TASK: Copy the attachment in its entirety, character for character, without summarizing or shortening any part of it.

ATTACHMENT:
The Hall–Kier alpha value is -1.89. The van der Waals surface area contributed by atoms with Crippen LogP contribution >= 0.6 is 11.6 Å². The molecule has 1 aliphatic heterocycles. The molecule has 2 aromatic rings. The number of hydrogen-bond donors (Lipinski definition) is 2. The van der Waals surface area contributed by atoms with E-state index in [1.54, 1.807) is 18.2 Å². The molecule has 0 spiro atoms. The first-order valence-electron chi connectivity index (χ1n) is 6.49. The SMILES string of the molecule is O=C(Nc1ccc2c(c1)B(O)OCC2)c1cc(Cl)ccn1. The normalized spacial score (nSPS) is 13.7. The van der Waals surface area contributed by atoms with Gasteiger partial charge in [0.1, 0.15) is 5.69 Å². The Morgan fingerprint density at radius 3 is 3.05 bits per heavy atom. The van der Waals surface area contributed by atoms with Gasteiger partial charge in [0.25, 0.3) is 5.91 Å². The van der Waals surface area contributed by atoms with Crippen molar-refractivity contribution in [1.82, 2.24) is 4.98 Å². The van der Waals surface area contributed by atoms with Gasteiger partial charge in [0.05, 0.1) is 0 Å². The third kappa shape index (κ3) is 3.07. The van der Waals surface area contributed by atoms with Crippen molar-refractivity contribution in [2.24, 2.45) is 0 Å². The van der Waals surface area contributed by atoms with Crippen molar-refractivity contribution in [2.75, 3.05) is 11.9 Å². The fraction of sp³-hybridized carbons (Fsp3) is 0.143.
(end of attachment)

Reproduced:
The Hall–Kier alpha value is -1.89. The van der Waals surface area contributed by atoms with Crippen LogP contribution >= 0.6 is 11.6 Å². The molecule has 1 aliphatic heterocycles. The molecule has 2 aromatic rings. The number of hydrogen-bond donors (Lipinski definition) is 2. The van der Waals surface area contributed by atoms with E-state index in [1.54, 1.807) is 18.2 Å². The molecule has 0 spiro atoms. The first-order valence-electron chi connectivity index (χ1n) is 6.49. The SMILES string of the molecule is O=C(Nc1ccc2c(c1)B(O)OCC2)c1cc(Cl)ccn1. The normalized spacial score (nSPS) is 13.7. The van der Waals surface area contributed by atoms with Gasteiger partial charge in [0.1, 0.15) is 5.69 Å². The Morgan fingerprint density at radius 3 is 3.05 bits per heavy atom. The van der Waals surface area contributed by atoms with Gasteiger partial charge in [0.25, 0.3) is 5.91 Å². The van der Waals surface area contributed by atoms with Crippen molar-refractivity contribution in [1.82, 2.24) is 4.98 Å². The van der Waals surface area contributed by atoms with Gasteiger partial charge in [0.05, 0.1) is 0 Å². The third kappa shape index (κ3) is 3.07. The van der Waals surface area contributed by atoms with Crippen molar-refractivity contribution in [2.24, 2.45) is 0 Å². The van der Waals surface area contributed by atoms with Crippen molar-refractivity contribution in [2.75, 3.05) is 11.9 Å². The fraction of sp³-hybridized carbons (Fsp3) is 0.143.